Two forms of confirmation bias exist: motivated and unmotivated. Raymond S. Nickerson of Tufts University notes that “people may treat evidence in a biased way when they are motivated by the desire to defend beliefs that they wish to maintain. . . . But people may also proceed in a biased fashion even in the testing of hypotheses or claims in which they have no material stake or obvious personal interest.”

As a rule, then, we search out information that agrees with what we already feel and think, rely most heavily on data that supports our convictions, and sometimes even repackage information so that it will do so. Conversely, we often avoid, downplay or simply ignore evidence that challenges our beliefs. But we don’t always know we’re doing it.

“If one were to attempt to identify a single problematic aspect of human reasoning that deserves attention above all others, the confirmation bias would have to be among the candidates for consideration.”

Raymond S. Nickerson, “Confirmation Bias: A Ubiquitous Phenomenon in Many Guises”

The human brain deals with a tremendous amount of information every day. One way in which it handles that constant input is by employing a heuristic approach—taking mental shortcuts that rely on a rule-of-thumb approach to decision making. Heuristics is understood to save time and mental energy in everyday situations and is also thought to be important when facing risk: we can quickly make decisions that help us avoid danger. The brain automatically confirms and acts on what it already knows. Because of these shortcuts, we don’t need to analyze all facets of each bit of information that comes our way in order to make a decision: we cross the street to avoid a broken sprinkler spraying water across the sidewalk; we trust the GPS in our car to move us away from accidents and road-repair work. It would be a tedious life if a response to each decision and happening of every day had to be considered from all sides.

However, when dealing with beliefs and convictions, is it wise to simply take a shortcut, or to consciously reject what we disagree with without examination?

Whether actively defending a position or simply taking a side, when we don’t evaluate our positions or choices, we risk preserving and supporting ideas that just are not true, and making poor choices as a result. Our firmly held beliefs and convictions affect our lives, finances and relationships. As such, we should want to follow what is actually an age-old principle: “Test [or prove] all things” (1 Thessalonians 5:21) to make sure that what we believe and act on is right and based on a solid foundation.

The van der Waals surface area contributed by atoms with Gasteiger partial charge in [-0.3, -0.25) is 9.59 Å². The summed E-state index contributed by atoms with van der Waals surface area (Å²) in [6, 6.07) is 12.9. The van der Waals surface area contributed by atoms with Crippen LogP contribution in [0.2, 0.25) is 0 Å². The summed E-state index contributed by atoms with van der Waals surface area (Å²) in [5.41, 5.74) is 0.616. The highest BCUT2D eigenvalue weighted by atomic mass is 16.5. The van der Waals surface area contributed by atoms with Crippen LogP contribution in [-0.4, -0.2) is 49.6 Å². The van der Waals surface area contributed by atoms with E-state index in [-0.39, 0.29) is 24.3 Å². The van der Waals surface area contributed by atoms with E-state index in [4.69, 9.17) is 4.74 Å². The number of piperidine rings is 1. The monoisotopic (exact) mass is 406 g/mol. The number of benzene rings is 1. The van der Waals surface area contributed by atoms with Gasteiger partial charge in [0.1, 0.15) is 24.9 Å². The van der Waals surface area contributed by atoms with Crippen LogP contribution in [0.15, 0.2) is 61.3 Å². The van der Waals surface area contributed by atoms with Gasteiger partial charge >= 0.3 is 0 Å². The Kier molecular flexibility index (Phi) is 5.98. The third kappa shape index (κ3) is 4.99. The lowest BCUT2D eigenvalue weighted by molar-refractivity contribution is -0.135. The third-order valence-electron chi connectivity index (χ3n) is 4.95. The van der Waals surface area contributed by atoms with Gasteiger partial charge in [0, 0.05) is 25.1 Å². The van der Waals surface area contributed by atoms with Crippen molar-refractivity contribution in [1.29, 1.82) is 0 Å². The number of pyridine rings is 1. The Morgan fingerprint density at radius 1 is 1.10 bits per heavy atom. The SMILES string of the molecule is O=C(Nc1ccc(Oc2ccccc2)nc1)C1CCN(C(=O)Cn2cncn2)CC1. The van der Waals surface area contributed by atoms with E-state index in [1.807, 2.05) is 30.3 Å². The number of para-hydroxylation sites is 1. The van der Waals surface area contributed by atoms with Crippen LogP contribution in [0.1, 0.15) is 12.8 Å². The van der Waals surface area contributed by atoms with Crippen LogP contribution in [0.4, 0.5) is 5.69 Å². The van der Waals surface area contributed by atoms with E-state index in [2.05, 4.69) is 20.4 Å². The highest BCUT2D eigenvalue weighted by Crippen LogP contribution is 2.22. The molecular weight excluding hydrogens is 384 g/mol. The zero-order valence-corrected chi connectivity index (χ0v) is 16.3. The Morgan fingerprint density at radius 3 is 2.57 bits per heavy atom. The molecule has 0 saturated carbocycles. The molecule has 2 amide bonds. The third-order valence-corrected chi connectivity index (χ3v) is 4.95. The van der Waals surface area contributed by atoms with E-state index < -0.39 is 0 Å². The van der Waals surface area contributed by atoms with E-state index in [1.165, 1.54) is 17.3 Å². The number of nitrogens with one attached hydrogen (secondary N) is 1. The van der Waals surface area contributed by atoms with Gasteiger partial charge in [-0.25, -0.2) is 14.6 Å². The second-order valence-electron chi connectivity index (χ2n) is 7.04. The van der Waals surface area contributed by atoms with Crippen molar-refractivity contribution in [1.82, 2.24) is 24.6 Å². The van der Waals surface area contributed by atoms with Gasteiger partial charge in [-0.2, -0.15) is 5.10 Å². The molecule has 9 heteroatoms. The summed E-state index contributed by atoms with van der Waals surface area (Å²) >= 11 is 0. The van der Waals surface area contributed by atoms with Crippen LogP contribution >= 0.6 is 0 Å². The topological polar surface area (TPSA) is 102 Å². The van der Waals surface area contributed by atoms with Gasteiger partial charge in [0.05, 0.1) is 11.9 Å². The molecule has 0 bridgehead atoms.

Thinking Critically

Thoughtfully considering our conclusions, and how we come to them, is not a task easily undertaken. Becoming aware that we have biases is only a beginning; it takes time and concentrated effort to identify errors and make necessary changes. Admitting our weaknesses and faults is difficult, but it is possible to change.

Coming to recognize our biases is a vital step in the right direction. Once we see the need to change our patterns of thinking, we have to learn to recognize and regulate what we think about.

In this regard, it’s important to consider what we are putting into our minds. The noisy, shallow, media-driven availability of all sides of any issue makes noisy, shallow input difficult to avoid without determined effort. “Cutting the cord” is neither realistic nor necessary; however, beginning the process of real change in our thinking does require that we stop putting in more of the same information. A political conservative who listens only to conservative radio or television is not likely to change his mind about the opposition. A Young Earth creationist who turns a blind eye to scientific evidence to the contrary will remain convinced that the world is only a few thousand\ years old. Likewise an atheist is less likely to come to consider the Bible a source of worthwhile wisdom and comfort by associating only with other atheists.

The Bible not only advises us to prove all things; it is filled with timeless wisdom on how and what we think. The book of Proverbs especially urges the seeking of knowledge, wisdom and discernment, and likewise warns against being “simple,” or unthinking, unwise.

“Those who trust their own insight are foolish, but anyone who walks in wisdom is safe.”

Proverbs 28:26, New Living Translation

The book also declares the value of seeking wise counsel (Proverbs 12:15; 28:26, English Standard Version). Because we can’t always be sure of our own thinking and the effect it has on our behavior and attitudes, it can be useful to seek advice from someone who knows us well and likely can see our flaws better than we can.

It is helpful to have a standard against which to judge our beliefs. There must be a foundation for our thinking. This foundation isn’t built on our own experiences or on human reasoning, which is known to be subject to error, but on something far more reliable (Proverbs 9:10). When we choose to evaluate and alter our thinking using this standard as a guide, we can be confident of being on the right side.